Monday, January 30, 2006

Doyle Fundraiser Questioned

Doyle Fundraiser Questioned
By Molly Marcello
Mendota Beacon
November 22, 2005
The Wisconsin State Ethics Board is preparing a potential investigation into a September 8th fundraiser for Governor Jim Doyle’s re-election. The probe surrounds Deputy Secretary of the Department of Transportation (DOT), Ruben Anthony Jr., and whether inviting clients that compete for DOT engineering contracts was unethical.

Inviting these companies, which included HNTB Corp., CH2M Hill Inc., and Ayres Association, raises questions about Anthony’s intentions. Some Wisconsin politicians worry that undue pressure was placed upon those companies to either donate to Doyle’s re-election campaign or risk the loss of state engineering contracts.

A formal schedule of approvals made by the DOT cites Anthony as having the last judgment as to which agencies receives the contracts. However, a contrasting DOT flow chart for contract approval denotes a committee of civil servants with the final power to approve the contracts.

Attempting to clear confusion, the DOT stated that they recently reorganized their approval policies and have yet to write a formal procedure. They assert that contract approval now rests with the committee to make the final judgment call.

Ideally, DOT engineering contracts are determined solely by evaluating the company based upon their credentials. Only after selecting the qualified clients does the DOT negotiate prices. Unfortunately, Anthony’s alleged motives may have compromised this otherwise equal competition.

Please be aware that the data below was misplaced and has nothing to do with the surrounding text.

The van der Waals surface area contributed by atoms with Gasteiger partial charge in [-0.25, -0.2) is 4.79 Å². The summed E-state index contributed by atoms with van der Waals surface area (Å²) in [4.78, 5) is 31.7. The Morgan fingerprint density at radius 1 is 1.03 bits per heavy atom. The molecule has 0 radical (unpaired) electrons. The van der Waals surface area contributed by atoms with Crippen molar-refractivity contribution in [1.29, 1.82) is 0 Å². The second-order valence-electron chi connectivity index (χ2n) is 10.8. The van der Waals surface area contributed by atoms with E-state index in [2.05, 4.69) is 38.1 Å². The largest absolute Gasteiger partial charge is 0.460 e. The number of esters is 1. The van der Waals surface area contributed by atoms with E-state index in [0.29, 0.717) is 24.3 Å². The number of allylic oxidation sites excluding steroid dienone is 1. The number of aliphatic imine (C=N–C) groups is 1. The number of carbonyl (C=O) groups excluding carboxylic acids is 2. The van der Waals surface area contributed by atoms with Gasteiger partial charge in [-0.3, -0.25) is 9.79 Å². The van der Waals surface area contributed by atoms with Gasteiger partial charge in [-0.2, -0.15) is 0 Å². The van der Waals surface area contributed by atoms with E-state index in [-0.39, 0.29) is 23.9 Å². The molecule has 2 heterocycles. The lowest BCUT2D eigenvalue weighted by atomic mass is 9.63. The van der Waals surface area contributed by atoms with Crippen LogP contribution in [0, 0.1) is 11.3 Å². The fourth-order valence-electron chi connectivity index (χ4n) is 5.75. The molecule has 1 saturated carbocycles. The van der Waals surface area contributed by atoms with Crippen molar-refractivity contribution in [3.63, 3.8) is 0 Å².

Prompted by news coverage of the potential Deputy Secretary investigation, the Wisconsin State Ethics Board is now pushing even harder for legislation that would ban department secretaries, executive assistants, administrators, and commissioners from soliciting political donations in order to avoid similar conflicts of interest.

Legal counsel for the State Ethics Board, Jonathan Becker, asserts that the board lobbied for a bill banning full-time political appointees from obtaining contributions “as early as three years ago” and only now is more adamant as a result of the widening publicity surrounding the DOT. Becker alludes that with the news coverage of the potential Anthony investigation, not enacting this legislation simply “looks bad”.

“If this legislation becomes law”, comments Deputy Secretary Anthony on the Ethics Boards’ bill proposal, “I will follow the law”. However, faced with the facts of the fundraiser, the question remains whether his previous actions were above the law. The Ethics Board promises to move forward with this investigation and new legislation, as they hope to secure an equal playing field for all companies within the state of Wisconsin.


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